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Bandwidth estimation and optimisation in rain faded DVB-RCS networks

Student thesis: Doctoral Thesis

Broadband satellite communication networks operating at Ka band (20-30
GHz) play a very important role in today’s worldwide telecommunication
infrastructure. The problem, however, is that rain can be the most dominant
impairment factor for radio propagation in these frequency bands.
Allocating frequency bandwidth based on the worst-case rain fading
leads to the waste of the frequency spectrum due to over reservation, as
actual rain levels may vary. Therefore, it is essential that satellite systems
include adaptive radio resource allocation combined with fade mitigation
techniques to efficiently counteract rain impairments in real-time.
This thesis studies radio resource management problem for rain faded
Digital Video Broadcast-Return Channel via Satellite (DVB-RCS) networks.
This research stems from taking into account two aspects in the bandwidth
estimation and allocation process: the consideration of multiple rain fading
levels; and the geographical area size where users are distributed.
The thesis investigates how using multiple rain fading levels in time
slot allocation can improve bandwidth utilisation in DVB-RCS return links.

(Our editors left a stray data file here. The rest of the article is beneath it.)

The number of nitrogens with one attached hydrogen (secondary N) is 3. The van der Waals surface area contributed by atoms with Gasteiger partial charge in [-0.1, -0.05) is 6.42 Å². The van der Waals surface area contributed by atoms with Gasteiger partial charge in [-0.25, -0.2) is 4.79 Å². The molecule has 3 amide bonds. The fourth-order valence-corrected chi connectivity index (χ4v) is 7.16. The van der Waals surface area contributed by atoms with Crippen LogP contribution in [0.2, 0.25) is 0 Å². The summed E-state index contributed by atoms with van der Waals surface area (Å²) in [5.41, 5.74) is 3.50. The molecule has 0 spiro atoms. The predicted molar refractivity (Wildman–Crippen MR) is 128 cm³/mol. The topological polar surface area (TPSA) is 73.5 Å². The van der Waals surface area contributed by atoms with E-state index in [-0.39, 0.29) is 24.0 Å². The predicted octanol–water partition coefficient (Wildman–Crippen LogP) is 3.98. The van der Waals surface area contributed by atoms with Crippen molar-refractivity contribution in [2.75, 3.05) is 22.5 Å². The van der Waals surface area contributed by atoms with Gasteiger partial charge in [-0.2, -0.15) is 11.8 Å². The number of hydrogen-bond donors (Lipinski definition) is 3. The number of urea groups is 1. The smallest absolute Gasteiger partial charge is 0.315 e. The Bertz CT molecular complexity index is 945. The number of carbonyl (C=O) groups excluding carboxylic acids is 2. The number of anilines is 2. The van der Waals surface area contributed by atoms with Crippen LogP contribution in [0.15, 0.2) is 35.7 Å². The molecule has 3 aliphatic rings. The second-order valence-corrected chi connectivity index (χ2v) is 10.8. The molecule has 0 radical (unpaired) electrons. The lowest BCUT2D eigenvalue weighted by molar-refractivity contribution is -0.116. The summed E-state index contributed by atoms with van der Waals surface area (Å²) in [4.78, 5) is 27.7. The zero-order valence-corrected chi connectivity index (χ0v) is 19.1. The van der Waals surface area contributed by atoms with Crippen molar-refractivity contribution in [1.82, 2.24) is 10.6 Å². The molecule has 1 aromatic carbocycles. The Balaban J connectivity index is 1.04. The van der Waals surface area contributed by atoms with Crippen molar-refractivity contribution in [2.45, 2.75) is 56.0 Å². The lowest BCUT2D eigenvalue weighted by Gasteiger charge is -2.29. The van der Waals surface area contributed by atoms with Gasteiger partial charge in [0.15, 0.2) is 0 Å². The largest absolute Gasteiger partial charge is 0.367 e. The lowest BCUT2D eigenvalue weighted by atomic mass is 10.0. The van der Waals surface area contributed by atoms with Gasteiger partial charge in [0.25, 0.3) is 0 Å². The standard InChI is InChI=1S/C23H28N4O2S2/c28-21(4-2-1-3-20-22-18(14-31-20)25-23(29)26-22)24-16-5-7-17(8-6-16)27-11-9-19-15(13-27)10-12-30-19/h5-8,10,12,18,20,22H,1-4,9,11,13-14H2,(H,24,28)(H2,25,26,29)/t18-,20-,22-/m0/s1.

The thesis presents a mathematical model to calculate the bandwidth on
demand. The radio resource allocation is formulated as an optimisation
problem, and a novel algorithm for dynamic carrier bandwidth and time slots
allocation is proposed, which works with constant bit rate type of traffic. The
research provides theoretical analysis for the time slot allocation problem
and shows that the proposed algorithm achieves optimal results.
This thesis also studies Return Channel Satellite Terminals (RCSTs)
geographical distribution effects on bandwidth demand and presents a novel
mathematical model to estimate the maximum instantaneous bandwidth
demand for RCSTs randomly distributed over a geographical area in a
satellite spot beam.
All the proposed algorithms have been evaluated using a novel
simulation with historical rain data.
Original languageEnglish
Awarding Institution
Award dateSep 2014


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